According to the joint statement made by the three companies, Türk Telekom customers will be able to use Turkcell’s messaging app BiP, and Turkcell users will be able to use Türk Telekom’s new generation social media platform Yaay without using their data allowances. BiP and Yaay, along with other applications, will also be offered free of charge in Vodafone’s Communication Pass package.
The agreement came as a move of solidarity that will contribute to the common use of domestically developed apps instead of WhatsApp, which has drawn harsh criticism recently over its new regulation that forced Turkish users to choose between accepting the data-sharing policy or leaving the application. Many users have already switched to alternatives like BiP, Telegram or Signal, which was promoted by Elon Musk. The alternative applications have been breaking records on new downloads from the app stores of both Apple and Android since the announcement of WhatsApp’s new regulation.
Turkcell General Manager Murat Erkan said in the company’s statement that they signed a historic agreement for Turkey and Turkish citizens can now use domestic applications developed by the country’s engineers with peace of mind.
Emphasizing that the data of the Turkish users will stay safely within the country in this way, Erkan noted that the agreement, which is set to contribute to the preference for Turkish messaging apps, will pave the way for new cooperation in the near future.
He thanked all those who contributed to the realization of this agreement, particularly Türk Telekom and Vodafone executives.
Türk Telekom CEO Ümit Önal also commented on the step, saying that the importance of local apps has become more obvious since the WhatsApp move.
Önal said the cooperation agreement will provide significant support for all users to experience these social media and messaging platforms. “The three big companies in Turkey showed a good example of solidarity. We all reconfirm our contribution to Turkey’s digitalization vision by offering innovative digital platforms. This step we take together makes our efforts even more valuable,” he said.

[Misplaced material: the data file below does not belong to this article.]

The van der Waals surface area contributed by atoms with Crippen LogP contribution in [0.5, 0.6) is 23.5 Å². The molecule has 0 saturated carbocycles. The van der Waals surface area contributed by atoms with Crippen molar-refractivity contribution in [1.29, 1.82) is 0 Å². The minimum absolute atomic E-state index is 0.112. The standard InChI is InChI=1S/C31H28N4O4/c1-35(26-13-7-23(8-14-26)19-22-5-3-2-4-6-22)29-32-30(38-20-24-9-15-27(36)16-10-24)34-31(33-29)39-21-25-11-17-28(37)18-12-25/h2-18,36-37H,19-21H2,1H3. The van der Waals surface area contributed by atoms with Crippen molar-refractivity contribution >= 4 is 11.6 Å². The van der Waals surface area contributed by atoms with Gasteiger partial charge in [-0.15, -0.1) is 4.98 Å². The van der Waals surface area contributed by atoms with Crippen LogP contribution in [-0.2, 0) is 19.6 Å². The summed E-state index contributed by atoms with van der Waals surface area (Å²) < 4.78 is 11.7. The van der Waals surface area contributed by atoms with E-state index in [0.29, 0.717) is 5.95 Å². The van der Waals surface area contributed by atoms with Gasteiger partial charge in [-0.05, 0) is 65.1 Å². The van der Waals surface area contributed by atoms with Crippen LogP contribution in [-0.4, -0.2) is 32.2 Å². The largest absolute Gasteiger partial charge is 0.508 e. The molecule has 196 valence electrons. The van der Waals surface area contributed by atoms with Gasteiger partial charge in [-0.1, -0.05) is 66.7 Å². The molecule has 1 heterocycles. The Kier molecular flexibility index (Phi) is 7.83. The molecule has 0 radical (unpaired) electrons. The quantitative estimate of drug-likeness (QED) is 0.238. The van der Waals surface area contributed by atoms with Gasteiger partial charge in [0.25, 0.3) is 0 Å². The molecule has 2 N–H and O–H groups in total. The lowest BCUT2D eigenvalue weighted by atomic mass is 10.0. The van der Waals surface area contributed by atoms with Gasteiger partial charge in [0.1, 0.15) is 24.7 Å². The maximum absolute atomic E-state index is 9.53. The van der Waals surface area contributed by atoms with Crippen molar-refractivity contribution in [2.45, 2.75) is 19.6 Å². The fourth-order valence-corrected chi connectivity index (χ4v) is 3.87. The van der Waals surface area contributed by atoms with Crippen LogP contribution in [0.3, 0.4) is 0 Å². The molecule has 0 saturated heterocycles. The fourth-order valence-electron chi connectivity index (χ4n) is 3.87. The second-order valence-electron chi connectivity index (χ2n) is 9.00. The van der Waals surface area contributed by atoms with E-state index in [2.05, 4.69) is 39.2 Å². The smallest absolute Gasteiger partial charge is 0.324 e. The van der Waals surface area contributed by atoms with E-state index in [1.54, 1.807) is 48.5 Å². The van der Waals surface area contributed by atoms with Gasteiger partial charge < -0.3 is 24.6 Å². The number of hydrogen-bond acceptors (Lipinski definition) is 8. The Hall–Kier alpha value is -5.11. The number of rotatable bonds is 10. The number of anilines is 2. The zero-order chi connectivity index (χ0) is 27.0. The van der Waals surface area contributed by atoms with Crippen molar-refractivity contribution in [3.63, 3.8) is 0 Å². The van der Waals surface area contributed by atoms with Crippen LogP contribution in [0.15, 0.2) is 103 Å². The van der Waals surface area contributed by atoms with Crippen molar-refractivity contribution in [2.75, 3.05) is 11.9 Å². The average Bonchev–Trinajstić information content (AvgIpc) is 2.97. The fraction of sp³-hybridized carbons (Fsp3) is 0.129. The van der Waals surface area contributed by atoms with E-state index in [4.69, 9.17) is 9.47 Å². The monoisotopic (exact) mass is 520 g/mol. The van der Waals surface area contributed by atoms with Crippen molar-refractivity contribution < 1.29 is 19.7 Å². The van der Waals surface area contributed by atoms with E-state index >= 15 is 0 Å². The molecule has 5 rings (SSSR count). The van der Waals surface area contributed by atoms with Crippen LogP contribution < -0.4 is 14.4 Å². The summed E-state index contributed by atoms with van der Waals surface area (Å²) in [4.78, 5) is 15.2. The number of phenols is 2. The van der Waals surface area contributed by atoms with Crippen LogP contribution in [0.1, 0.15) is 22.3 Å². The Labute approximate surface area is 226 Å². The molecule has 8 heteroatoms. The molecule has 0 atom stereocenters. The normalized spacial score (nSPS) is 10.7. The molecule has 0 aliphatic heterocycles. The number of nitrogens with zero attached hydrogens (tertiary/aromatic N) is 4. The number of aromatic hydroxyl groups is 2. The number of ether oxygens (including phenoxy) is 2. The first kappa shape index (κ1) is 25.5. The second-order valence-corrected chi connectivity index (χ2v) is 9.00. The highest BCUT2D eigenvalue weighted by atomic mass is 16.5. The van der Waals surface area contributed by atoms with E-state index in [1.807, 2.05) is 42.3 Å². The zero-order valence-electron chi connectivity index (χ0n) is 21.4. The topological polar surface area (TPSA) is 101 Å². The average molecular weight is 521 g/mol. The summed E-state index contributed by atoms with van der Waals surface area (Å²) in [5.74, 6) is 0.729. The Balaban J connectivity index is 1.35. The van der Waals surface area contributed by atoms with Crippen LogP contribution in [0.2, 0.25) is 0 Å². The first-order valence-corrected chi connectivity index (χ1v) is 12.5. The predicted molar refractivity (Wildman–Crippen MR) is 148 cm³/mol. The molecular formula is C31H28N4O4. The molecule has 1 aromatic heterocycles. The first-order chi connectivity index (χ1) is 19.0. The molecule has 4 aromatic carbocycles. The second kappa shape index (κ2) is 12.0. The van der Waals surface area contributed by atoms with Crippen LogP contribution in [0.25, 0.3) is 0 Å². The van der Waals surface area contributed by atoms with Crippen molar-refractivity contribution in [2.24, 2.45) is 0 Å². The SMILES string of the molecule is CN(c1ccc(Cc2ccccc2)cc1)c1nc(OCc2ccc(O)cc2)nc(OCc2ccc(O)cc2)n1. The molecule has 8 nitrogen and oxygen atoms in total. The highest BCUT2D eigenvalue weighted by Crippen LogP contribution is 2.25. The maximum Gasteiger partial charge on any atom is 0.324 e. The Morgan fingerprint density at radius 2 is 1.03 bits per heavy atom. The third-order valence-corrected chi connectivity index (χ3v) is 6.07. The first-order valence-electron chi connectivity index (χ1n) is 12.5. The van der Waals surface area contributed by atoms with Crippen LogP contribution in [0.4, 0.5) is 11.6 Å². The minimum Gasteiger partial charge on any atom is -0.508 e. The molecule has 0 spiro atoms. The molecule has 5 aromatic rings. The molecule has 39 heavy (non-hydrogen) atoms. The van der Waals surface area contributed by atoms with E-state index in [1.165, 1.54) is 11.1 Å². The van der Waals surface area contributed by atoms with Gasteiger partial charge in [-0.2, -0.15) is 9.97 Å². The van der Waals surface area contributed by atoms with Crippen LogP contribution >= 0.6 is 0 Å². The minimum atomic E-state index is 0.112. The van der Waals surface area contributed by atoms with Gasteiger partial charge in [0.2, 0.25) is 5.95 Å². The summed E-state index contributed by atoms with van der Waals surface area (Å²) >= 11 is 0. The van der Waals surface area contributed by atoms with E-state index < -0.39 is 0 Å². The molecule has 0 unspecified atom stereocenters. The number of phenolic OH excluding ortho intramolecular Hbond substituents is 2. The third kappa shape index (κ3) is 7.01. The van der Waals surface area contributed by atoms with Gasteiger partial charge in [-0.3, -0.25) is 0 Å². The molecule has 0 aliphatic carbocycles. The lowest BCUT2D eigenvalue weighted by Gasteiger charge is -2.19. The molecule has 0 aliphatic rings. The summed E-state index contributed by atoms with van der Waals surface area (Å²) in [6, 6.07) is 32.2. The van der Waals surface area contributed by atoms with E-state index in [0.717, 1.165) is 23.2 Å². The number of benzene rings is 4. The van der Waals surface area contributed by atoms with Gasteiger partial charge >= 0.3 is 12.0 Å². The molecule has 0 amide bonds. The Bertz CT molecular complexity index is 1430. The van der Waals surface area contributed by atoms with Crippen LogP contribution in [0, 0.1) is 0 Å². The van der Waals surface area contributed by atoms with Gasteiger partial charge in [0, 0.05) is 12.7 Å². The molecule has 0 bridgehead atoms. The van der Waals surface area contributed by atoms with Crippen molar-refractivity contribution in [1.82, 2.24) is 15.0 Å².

He stressed his wish to see more cooperation in this regard in the coming period, thanking all parties involved.
Meanwhile, Vodafone Turkey CEO Engin Aksoy said they also support the sector in terms of the diversification of domestic alternative platforms. He noted that they have been offering the Vodafone Communication Pass package to their customers for four years, noting that the content of this package is being updated in line with the demand.
“We have decided to include local messaging and communication applications in the existing applications we offer as part of the Communication Pass. As of February, all our customers with the Communication Pass package will use their local messaging applications with other applications indefinitely and free of charge, and we will offer these applications free for one month to all our Vodafone customers,” he explained.
“As Vodafone, we will continue to work on sectoral and domestic platforms that will be developed by three operators together and that can compete at an international level,” Aksoy added.
Officials in Turkey have also been recommending that citizens switch to local apps, and many public institutions have announced that they are moving to alternatives both in protest of the Facebook-owned application’s new policy and over private data protection ambiguities.
President Recep Tayyip Erdoğan shared a message on BiP on Friday, encouraging the public to use domestic messaging apps.
The president touched upon the importance of ensuring cybersecurity in the digital world and emphasized the determination to protect the “cyber homeland,” referring to the protection of personal data and digital sovereignty rights.